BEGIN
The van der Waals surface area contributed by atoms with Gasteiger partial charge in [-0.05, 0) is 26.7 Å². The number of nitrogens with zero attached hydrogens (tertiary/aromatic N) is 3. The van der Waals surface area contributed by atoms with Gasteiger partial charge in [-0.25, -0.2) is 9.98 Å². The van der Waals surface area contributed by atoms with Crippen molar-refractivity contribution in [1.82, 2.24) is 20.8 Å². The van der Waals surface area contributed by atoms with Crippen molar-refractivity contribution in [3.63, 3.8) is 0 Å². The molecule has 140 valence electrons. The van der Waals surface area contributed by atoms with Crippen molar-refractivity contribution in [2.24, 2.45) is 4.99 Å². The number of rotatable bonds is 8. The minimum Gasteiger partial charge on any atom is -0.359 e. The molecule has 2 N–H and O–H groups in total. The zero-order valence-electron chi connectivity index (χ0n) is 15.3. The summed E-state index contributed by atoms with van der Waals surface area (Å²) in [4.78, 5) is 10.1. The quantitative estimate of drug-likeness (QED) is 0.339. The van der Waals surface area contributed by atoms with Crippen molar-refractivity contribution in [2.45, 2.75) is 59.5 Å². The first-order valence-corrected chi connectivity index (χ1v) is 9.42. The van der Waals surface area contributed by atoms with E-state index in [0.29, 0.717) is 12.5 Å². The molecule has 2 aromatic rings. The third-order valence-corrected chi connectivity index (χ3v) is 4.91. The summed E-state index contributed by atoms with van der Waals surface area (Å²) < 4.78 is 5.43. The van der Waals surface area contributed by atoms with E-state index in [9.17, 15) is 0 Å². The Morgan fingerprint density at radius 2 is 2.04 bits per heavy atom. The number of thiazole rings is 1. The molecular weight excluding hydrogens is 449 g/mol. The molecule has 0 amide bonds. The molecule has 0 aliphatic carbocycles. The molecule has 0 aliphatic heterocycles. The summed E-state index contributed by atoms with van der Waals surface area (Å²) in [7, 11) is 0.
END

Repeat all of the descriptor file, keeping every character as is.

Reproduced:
The van der Waals surface area contributed by atoms with Gasteiger partial charge in [-0.05, 0) is 26.7 Å². The number of nitrogens with zero attached hydrogens (tertiary/aromatic N) is 3. The van der Waals surface area contributed by atoms with Gasteiger partial charge in [-0.25, -0.2) is 9.98 Å². The van der Waals surface area contributed by atoms with Crippen molar-refractivity contribution in [1.82, 2.24) is 20.8 Å². The van der Waals surface area contributed by atoms with Crippen molar-refractivity contribution in [3.63, 3.8) is 0 Å². The molecule has 140 valence electrons. The van der Waals surface area contributed by atoms with Crippen molar-refractivity contribution in [2.24, 2.45) is 4.99 Å². The number of rotatable bonds is 8. The minimum Gasteiger partial charge on any atom is -0.359 e. The molecule has 2 N–H and O–H groups in total. The zero-order valence-electron chi connectivity index (χ0n) is 15.3. The summed E-state index contributed by atoms with van der Waals surface area (Å²) in [4.78, 5) is 10.1. The quantitative estimate of drug-likeness (QED) is 0.339. The van der Waals surface area contributed by atoms with Crippen molar-refractivity contribution in [2.45, 2.75) is 59.5 Å². The first-order valence-corrected chi connectivity index (χ1v) is 9.42. The van der Waals surface area contributed by atoms with E-state index in [0.29, 0.717) is 12.5 Å². The molecule has 2 aromatic rings. The third-order valence-corrected chi connectivity index (χ3v) is 4.91. The summed E-state index contributed by atoms with van der Waals surface area (Å²) < 4.78 is 5.43. The van der Waals surface area contributed by atoms with E-state index in [9.17, 15) is 0 Å². The Morgan fingerprint density at radius 2 is 2.04 bits per heavy atom. The number of thiazole rings is 1. The molecular weight excluding hydrogens is 449 g/mol. The molecule has 0 amide bonds. The molecule has 0 aliphatic carbocycles. The molecule has 0 aliphatic heterocycles. The summed E-state index contributed by atoms with van der Waals surface area (Å²) in [7, 11) is 0.